Cultural Diplomacy is different from Public Diplomacy, in that it often is not as strategy oriented as it aims relationship building and fostering mutual trust and understanding by exchanging ideas, art and information – as defined by Milton C. Cummings (In Schneider, 2009).
One of the main arguments opposing forms of public diplomacy deal with the propagandistic perception associated to it, however cultural diplomacy tackles exactly that issue. According to Schneider’s article, MIT, Harvard the New School and other institutions have studied brain processes in determining attitudes towards people, societies, organizations etc., and have come to the conclusion that these attitudes are more likely dependent on emotional stimuli and perception than rational information digestion. These findings point towards the importance of cultural diplomacy as a bridge between different people and nations.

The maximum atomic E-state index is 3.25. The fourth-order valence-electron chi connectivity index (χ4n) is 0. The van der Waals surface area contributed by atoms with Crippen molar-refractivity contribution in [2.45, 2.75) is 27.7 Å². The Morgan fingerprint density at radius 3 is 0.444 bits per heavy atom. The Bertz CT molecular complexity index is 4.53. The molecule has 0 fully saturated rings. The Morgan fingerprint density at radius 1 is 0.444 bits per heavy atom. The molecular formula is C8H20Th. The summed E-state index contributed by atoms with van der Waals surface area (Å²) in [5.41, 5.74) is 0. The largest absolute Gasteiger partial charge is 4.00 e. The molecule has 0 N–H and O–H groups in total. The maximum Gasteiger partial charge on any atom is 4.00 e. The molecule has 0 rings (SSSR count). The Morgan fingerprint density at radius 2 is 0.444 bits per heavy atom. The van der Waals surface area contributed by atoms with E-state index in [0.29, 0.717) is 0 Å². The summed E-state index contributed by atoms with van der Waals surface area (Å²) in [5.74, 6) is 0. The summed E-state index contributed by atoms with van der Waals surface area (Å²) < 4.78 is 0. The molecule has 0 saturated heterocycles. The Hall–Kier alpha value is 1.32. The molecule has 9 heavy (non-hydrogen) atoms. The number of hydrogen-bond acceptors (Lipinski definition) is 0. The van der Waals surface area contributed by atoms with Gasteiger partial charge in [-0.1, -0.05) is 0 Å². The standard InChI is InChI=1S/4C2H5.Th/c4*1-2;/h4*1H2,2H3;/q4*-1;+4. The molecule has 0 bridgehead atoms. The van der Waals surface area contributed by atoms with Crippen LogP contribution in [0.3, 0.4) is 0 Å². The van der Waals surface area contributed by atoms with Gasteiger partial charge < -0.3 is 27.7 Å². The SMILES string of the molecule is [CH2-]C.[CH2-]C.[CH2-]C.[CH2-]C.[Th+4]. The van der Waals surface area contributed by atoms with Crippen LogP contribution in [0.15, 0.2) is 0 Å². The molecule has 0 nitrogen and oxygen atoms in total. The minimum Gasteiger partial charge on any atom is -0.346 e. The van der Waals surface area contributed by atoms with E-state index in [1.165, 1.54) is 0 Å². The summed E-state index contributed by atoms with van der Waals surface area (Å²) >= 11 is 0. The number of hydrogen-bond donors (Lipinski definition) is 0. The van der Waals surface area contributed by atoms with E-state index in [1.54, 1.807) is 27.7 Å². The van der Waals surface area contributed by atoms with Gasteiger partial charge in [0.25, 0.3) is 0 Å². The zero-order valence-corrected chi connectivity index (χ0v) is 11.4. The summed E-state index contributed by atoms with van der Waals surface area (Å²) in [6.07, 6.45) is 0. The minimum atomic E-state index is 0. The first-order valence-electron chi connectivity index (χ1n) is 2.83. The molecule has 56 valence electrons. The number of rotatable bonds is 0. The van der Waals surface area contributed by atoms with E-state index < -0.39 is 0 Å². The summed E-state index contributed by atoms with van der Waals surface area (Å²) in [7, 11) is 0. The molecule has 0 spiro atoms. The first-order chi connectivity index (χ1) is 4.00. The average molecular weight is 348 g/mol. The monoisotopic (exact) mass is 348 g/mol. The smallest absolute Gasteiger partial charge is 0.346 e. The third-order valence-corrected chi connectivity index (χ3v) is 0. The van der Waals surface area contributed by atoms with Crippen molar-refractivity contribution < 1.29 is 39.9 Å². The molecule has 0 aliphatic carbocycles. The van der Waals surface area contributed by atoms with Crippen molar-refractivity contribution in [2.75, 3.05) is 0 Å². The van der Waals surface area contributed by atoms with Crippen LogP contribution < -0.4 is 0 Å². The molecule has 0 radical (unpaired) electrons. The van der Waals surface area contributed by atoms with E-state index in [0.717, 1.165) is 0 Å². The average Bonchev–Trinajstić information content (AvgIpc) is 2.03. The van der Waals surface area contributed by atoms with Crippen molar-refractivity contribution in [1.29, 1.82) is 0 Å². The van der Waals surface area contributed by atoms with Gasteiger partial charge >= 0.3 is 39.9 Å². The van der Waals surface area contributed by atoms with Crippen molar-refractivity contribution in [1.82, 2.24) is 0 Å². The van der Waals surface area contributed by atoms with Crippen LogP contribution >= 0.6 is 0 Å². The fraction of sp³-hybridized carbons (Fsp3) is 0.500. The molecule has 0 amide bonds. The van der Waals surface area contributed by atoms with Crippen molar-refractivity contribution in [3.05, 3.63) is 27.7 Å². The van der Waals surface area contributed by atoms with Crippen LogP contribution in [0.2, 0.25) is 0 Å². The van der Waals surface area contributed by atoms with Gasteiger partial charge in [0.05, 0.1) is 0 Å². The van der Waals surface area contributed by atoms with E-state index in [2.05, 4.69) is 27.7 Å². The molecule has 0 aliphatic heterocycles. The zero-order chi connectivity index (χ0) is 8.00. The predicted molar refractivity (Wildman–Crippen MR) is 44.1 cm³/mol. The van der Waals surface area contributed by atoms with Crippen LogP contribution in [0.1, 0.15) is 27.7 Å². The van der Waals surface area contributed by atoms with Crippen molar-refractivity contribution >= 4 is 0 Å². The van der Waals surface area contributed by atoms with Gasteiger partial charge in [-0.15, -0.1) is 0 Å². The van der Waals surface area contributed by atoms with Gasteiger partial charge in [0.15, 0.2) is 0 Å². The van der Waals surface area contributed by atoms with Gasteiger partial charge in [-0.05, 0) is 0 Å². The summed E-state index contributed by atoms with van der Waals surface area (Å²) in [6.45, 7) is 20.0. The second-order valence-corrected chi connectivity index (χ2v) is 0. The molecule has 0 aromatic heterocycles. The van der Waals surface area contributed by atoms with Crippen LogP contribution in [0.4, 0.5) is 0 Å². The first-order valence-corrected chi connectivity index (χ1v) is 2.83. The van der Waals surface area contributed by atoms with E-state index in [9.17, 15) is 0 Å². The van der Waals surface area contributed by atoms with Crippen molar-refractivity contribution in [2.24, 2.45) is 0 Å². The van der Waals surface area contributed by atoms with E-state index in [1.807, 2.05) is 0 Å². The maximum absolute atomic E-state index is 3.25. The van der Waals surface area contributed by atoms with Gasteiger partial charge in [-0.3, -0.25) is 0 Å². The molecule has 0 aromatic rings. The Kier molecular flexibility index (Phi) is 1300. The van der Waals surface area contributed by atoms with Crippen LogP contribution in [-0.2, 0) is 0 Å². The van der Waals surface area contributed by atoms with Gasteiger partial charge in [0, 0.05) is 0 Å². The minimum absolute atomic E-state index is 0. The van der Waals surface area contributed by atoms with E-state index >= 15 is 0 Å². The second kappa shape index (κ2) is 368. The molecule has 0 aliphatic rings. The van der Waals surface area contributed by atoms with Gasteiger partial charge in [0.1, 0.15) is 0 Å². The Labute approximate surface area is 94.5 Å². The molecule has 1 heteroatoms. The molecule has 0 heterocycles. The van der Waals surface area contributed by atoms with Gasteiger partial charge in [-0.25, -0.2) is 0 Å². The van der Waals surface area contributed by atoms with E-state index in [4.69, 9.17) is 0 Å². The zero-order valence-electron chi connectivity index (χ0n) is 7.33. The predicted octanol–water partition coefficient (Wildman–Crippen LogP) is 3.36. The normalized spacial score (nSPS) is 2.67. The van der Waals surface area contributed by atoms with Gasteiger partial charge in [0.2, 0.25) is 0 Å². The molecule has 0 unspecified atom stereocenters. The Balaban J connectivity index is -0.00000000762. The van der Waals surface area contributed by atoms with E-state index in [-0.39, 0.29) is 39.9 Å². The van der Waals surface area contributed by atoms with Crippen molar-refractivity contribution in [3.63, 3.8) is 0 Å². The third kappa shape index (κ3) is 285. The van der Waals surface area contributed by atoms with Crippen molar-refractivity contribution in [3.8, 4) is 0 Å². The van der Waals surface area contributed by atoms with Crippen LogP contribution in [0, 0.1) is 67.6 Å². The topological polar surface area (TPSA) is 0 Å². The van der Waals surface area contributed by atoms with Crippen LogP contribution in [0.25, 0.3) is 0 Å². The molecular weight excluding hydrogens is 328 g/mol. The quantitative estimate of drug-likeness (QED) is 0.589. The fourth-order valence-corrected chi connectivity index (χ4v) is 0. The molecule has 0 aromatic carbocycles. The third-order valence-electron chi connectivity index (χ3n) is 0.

Schneider mentions the great success cultural diplomacy has had during the cold war period, when African-American Jazz artists were sent to play around the world (especially the Socialist countries), where they were deeply admired for their music, and the expression of Jazz, as well as their dissident attitudes towards the United States in the segregation era. This unusual diplomatic task has had very positive effects in signaling the level of freedom of expression as a cultural value of America. After the Cold War these initiatives have been reduced, and shortsightedly seen as unnecessary. Schneider gives many current examples where cultural diplomacy is being an effective diplomatic tool, and areas in which it should be used more, such as the divide between Western and Eastern (Muslim) viewpoints.
According to Rugh, education exchanges, along with American spaces and culture exchanges have similar positive impact on relationship building between the US and foreign publics. While cultural diplomacy might lack in the diplomatic strategy component, these means offer the ethos of emotional bonding to strategic diplomacy for smaller more targeted audiences.
I believe the most effective cultural diplomacy policy includes a good coordinated mixture of all of these components within the public diplomacy realm, which would offer an efficient policy program where each element compliments the others.